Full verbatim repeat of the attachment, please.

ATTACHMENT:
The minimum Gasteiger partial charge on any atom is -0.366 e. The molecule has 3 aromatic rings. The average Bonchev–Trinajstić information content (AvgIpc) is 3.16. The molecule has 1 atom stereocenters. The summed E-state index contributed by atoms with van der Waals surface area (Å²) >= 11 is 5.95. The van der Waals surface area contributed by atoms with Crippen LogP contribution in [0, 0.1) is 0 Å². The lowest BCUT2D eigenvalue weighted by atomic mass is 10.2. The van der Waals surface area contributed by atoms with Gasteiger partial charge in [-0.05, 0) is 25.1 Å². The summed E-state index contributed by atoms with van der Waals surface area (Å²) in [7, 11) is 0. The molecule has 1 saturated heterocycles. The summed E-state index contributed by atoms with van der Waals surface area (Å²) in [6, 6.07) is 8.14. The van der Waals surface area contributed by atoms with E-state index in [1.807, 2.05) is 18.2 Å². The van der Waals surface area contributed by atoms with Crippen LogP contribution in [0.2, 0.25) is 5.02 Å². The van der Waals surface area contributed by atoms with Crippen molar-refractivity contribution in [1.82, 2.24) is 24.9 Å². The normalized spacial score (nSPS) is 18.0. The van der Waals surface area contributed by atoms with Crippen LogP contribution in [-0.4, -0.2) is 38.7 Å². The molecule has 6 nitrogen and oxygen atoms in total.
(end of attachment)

The minimum Gasteiger partial charge on any atom is -0.366 e. The molecule has 3 aromatic rings. The average Bonchev–Trinajstić information content (AvgIpc) is 3.16. The molecule has 1 atom stereocenters. The summed E-state index contributed by atoms with van der Waals surface area (Å²) >= 11 is 5.95. The van der Waals surface area contributed by atoms with Crippen LogP contribution in [0, 0.1) is 0 Å². The lowest BCUT2D eigenvalue weighted by atomic mass is 10.2. The van der Waals surface area contributed by atoms with Gasteiger partial charge in [-0.05, 0) is 25.1 Å². The summed E-state index contributed by atoms with van der Waals surface area (Å²) in [7, 11) is 0. The molecule has 1 saturated heterocycles. The summed E-state index contributed by atoms with van der Waals surface area (Å²) in [6, 6.07) is 8.14. The van der Waals surface area contributed by atoms with E-state index in [1.807, 2.05) is 18.2 Å². The van der Waals surface area contributed by atoms with Crippen LogP contribution in [0.2, 0.25) is 5.02 Å². The van der Waals surface area contributed by atoms with Crippen molar-refractivity contribution in [1.82, 2.24) is 24.9 Å². The normalized spacial score (nSPS) is 18.0. The van der Waals surface area contributed by atoms with Crippen LogP contribution in [-0.4, -0.2) is 38.7 Å². The molecule has 6 nitrogen and oxygen atoms in total.